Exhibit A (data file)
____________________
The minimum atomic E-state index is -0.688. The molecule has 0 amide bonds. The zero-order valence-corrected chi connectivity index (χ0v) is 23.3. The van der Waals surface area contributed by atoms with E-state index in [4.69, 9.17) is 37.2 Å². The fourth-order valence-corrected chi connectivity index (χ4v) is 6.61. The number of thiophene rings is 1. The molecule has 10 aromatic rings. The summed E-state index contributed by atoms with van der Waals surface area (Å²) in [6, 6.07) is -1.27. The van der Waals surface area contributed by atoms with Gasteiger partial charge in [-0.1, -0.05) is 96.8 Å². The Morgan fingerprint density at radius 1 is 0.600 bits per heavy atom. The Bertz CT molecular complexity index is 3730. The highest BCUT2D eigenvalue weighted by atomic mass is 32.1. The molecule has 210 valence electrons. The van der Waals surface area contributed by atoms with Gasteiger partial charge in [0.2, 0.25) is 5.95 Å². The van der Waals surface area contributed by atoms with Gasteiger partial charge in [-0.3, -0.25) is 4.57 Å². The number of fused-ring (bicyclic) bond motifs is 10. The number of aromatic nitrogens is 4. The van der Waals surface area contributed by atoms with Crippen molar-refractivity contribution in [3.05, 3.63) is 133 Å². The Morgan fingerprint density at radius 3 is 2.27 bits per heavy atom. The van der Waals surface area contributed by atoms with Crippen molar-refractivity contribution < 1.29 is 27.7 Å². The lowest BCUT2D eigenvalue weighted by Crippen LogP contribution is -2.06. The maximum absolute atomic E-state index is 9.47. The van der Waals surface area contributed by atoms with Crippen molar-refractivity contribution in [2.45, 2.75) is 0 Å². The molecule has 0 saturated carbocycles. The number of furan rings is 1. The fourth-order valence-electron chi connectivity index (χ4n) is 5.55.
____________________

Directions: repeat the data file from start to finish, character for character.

The minimum atomic E-state index is -0.688. The molecule has 0 amide bonds. The zero-order valence-corrected chi connectivity index (χ0v) is 23.3. The van der Waals surface area contributed by atoms with E-state index in [4.69, 9.17) is 37.2 Å². The fourth-order valence-corrected chi connectivity index (χ4v) is 6.61. The number of thiophene rings is 1. The molecule has 10 aromatic rings. The summed E-state index contributed by atoms with van der Waals surface area (Å²) in [6, 6.07) is -1.27. The van der Waals surface area contributed by atoms with Gasteiger partial charge in [-0.1, -0.05) is 96.8 Å². The Morgan fingerprint density at radius 1 is 0.600 bits per heavy atom. The Bertz CT molecular complexity index is 3730. The highest BCUT2D eigenvalue weighted by atomic mass is 32.1. The molecule has 210 valence electrons. The van der Waals surface area contributed by atoms with Gasteiger partial charge in [0.2, 0.25) is 5.95 Å². The van der Waals surface area contributed by atoms with Gasteiger partial charge in [-0.3, -0.25) is 4.57 Å². The number of fused-ring (bicyclic) bond motifs is 10. The number of aromatic nitrogens is 4. The van der Waals surface area contributed by atoms with Crippen molar-refractivity contribution in [3.05, 3.63) is 133 Å². The Morgan fingerprint density at radius 3 is 2.27 bits per heavy atom. The van der Waals surface area contributed by atoms with Crippen molar-refractivity contribution < 1.29 is 27.7 Å². The lowest BCUT2D eigenvalue weighted by Crippen LogP contribution is -2.06. The maximum absolute atomic E-state index is 9.47. The van der Waals surface area contributed by atoms with Crippen molar-refractivity contribution in [2.45, 2.75) is 0 Å². The molecule has 0 saturated carbocycles. The number of furan rings is 1. The fourth-order valence-electron chi connectivity index (χ4n) is 5.55.